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Encyclopedia > United States Senate elections, 1914

With the passage of the 17th Amendment in 1913, the U.S. Senate election of 1914 was the first time that all senators were popularly elected instead of chosen by their state legislatures. The election occurred in the middle of Democrat President Woodrow Wilson's first term. Amendment XVII (the Seventeenth Amendment) of the United States Constitution proposed on May 13, 1912 and ratified on April 8, 1913 and first in effect for the election of 1914, amends Article 1 Section 3 of the Constitution to provide for the direct election of Senators by the people of... 1913 (MCMXIII) was a common year starting on Wednesday. ... Thomas Woodrow Wilson (December 28, 1856 – February 3, 1924) was the 28th President of the United States (1913–1921). ...


Senate Party Division, 64th Congress (1915-1917)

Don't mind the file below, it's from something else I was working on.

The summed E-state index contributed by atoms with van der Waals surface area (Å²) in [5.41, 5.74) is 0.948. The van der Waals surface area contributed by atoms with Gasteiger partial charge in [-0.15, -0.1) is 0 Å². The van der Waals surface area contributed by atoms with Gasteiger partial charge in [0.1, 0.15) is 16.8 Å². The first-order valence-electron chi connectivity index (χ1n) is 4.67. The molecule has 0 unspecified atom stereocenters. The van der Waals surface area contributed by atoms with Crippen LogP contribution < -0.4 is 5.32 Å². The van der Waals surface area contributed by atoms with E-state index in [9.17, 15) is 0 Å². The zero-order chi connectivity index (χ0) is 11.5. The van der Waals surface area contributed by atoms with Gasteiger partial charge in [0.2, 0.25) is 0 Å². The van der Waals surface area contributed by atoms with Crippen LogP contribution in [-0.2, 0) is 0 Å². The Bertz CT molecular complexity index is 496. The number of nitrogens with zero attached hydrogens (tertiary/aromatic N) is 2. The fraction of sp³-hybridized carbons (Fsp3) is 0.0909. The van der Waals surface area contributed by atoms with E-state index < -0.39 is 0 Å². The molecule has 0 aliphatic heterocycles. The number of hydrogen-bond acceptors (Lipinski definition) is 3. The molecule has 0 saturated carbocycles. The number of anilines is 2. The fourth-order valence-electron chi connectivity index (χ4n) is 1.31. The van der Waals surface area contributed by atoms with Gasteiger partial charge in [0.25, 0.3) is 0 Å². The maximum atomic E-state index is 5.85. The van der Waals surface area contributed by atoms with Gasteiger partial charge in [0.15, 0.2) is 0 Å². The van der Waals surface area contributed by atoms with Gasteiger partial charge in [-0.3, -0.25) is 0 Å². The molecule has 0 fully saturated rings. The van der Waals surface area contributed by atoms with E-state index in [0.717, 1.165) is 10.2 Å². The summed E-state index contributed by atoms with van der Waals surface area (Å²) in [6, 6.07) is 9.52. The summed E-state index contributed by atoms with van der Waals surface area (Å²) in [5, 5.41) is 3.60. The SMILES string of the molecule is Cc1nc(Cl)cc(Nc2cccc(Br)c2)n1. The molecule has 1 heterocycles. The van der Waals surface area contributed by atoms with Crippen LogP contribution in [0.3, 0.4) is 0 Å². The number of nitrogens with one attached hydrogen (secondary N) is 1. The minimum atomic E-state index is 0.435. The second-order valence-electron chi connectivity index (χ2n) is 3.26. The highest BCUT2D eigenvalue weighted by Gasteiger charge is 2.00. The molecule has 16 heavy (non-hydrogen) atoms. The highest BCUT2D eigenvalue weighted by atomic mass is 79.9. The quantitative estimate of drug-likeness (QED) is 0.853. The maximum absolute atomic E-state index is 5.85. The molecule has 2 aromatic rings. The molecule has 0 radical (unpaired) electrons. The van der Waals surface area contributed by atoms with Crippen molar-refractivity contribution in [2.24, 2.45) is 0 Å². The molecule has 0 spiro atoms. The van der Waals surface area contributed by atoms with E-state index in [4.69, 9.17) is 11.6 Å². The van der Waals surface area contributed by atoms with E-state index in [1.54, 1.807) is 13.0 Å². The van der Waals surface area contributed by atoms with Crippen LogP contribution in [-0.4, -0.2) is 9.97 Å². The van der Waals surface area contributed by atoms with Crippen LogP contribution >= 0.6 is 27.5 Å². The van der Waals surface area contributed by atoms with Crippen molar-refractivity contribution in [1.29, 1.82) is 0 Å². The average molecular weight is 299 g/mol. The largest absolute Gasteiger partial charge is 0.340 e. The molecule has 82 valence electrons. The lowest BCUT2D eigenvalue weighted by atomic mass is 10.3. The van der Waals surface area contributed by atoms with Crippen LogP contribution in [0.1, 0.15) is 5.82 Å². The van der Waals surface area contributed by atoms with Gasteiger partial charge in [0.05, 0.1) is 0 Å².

Majority Party: Democratic (56 seats)


Minority Party: Republican (40 seats)


Other Parties: 0


Total Seats: 96


Source: United States Senate Official Website


Note: These numbers represent composition as result of 1914 Senatorial Elections. Actual composition often changes during term, due to deaths, resignations or party shifting.

United States Senate elections
1908 • 1910 • 1912 • 1914 • 1916 • 1918 • 1920 • 1922 • 1924 • 1926 • 1928 • 1930 • 1932 • 1934 • 1936 • 1938 • 1940 • 1942 • 1944 • 1946 • 1948 • 1950 • 1952 • 1954 • 1956 • 1958 • 1960 • 1962 • 1964 • 1966 • 1968 • 1970 • 1972 • 1974 • 1976 • 1978 • 1980 • 1982 • 1984 • 1986 • 1988 • 1990 • 1992 • 1994 • 1996 • 1998 • 2000 • 2002 • 2004 • 2006 • 2008 • 2010
See also: House • President • Governors

 
 

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